According to the Asthma and Allergy Foundation of America, more than 25 million Americans have asthma, and more than 50 million have experienced various types of allergies. Asthma can be a life threatening condition, with no known cure and can be exacerbated by inhalation-related allergic reactions. In allergic asthma, when an allergen enters the body, the immune system overreacts and the muscles around the airways tighten. The airways then become inflamed and are eventually flooded with thick mucus while breathing becomes very difficult.
Cleaning Is Essential
Allergic reactions can result from exposure to triggers such as dust, pollen, dust mites, cockroach particles and animal dander. A common source of all these allergens is the indoor environment. People can spend in excess of 90% of their time indoors and as such can suffer from chronic exposure to these allergens. According to the National Institute of Health (NIH), a key management tool for those impacted by asthma and allergies is trigger avoidance and environmental control.
Cleaning is therefore an essential part of protecting people’s health from these triggers.
Yet, if only it were that simple! While cleaning products can improve indoor air quality through the removal of microorganisms, dust and associated allergens, they can also introduce ingredients from the product into the indoor air environment that may be harmful as well.
Some fragrances and Volatile Organic Compounds (solvents) used in cleaning products can irritate the airways and cause breathing difficulties, potentially leading to asthma attacks. In general, these may not cause significant challenges for the domestic user, but occupational exposure to these compounds may necessitate the use of Personal Protective Equipment (PPE) for workers.
Some preservatives may cause reactions in sensitive individuals, so care must be taken in product selection. Manufacturers include preservatives in cleaning products to prevent decay and spoilage of a product, since cleaning products are expected to have a long shelf life. For example, methylisothiazolinone (MI) is part of a chemical family of preservatives that is used in cleaning products, and it was named ‘Contact Allergen of the Year 2013’ by the American Contact Dermatitis Society.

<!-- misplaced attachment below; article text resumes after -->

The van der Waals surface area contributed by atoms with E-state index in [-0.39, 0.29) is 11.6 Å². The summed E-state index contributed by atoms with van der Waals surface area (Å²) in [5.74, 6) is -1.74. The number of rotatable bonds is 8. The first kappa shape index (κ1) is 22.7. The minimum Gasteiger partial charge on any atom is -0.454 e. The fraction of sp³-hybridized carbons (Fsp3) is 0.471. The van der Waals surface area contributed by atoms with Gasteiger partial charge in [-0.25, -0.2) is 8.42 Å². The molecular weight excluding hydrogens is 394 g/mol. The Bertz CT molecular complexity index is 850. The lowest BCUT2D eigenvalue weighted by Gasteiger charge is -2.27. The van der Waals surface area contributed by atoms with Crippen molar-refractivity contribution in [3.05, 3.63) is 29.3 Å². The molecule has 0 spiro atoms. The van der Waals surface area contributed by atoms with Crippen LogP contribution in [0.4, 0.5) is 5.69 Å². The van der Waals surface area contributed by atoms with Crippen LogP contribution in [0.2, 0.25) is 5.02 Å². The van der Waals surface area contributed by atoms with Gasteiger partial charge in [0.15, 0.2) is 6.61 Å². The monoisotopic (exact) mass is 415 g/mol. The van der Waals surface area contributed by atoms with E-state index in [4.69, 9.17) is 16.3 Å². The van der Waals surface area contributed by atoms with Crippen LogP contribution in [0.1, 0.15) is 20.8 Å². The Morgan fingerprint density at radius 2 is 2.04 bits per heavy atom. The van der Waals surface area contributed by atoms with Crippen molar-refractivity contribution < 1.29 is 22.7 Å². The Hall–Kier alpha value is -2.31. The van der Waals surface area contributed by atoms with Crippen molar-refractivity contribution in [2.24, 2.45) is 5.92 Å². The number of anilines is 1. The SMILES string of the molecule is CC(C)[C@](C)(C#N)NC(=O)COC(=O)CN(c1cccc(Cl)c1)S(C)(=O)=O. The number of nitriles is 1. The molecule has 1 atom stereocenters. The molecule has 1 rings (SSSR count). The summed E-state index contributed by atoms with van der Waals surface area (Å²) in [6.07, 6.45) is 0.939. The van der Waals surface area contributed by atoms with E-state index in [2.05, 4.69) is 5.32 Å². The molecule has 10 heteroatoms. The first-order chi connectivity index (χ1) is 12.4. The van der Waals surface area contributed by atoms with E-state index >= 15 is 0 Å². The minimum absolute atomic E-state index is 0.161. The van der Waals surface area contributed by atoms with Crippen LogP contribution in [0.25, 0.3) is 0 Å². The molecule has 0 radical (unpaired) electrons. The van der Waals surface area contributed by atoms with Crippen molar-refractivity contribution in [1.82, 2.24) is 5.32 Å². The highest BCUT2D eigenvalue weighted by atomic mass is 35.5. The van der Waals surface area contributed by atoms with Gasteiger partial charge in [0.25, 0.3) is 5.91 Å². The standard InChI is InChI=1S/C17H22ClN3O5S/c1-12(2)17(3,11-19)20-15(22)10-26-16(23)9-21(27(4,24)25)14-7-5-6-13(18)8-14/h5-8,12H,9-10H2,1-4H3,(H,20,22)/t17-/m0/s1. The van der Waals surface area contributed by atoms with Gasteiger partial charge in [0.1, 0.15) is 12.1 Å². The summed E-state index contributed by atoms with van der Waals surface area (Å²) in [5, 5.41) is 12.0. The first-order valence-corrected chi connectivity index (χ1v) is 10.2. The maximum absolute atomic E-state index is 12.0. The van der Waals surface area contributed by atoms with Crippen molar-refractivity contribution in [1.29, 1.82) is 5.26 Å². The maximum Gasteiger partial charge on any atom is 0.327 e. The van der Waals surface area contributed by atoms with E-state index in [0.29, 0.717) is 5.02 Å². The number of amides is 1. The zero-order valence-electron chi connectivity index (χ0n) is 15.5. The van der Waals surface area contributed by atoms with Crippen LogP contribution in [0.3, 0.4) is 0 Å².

A Sustainable Balance
Sustainability is a fundamental ethos to ensure the future of the planet. All United Nations Member States have adopted the “The 2030 Agenda for Sustainable Development,” which places sustainability at the heart of all development internationally. The cleaning products sector therefore has a responsibility to deliver sustainable products, and consumers are encouraged to choose these more sustainable options.
‘Environmentally friendly’ does not always mean ‘human-friendly,’ and products should be assessed carefully to ensure that they are as equally safe for the environment as they are for people.
Yet, the selection of these sustainable options needs to be approached carefully. ‘Environmentally friendly’ does not always mean ‘human-friendly,’ and products should be assessed carefully to ensure that they are as equally safe for the environment as they are for people. The most successful cleaning products now and into the future will be those that address occupant health and environmental impact simultaneously.
By Dr. Tim Yeomans, Centre Manager, Shannon Applied Biotechnology Centre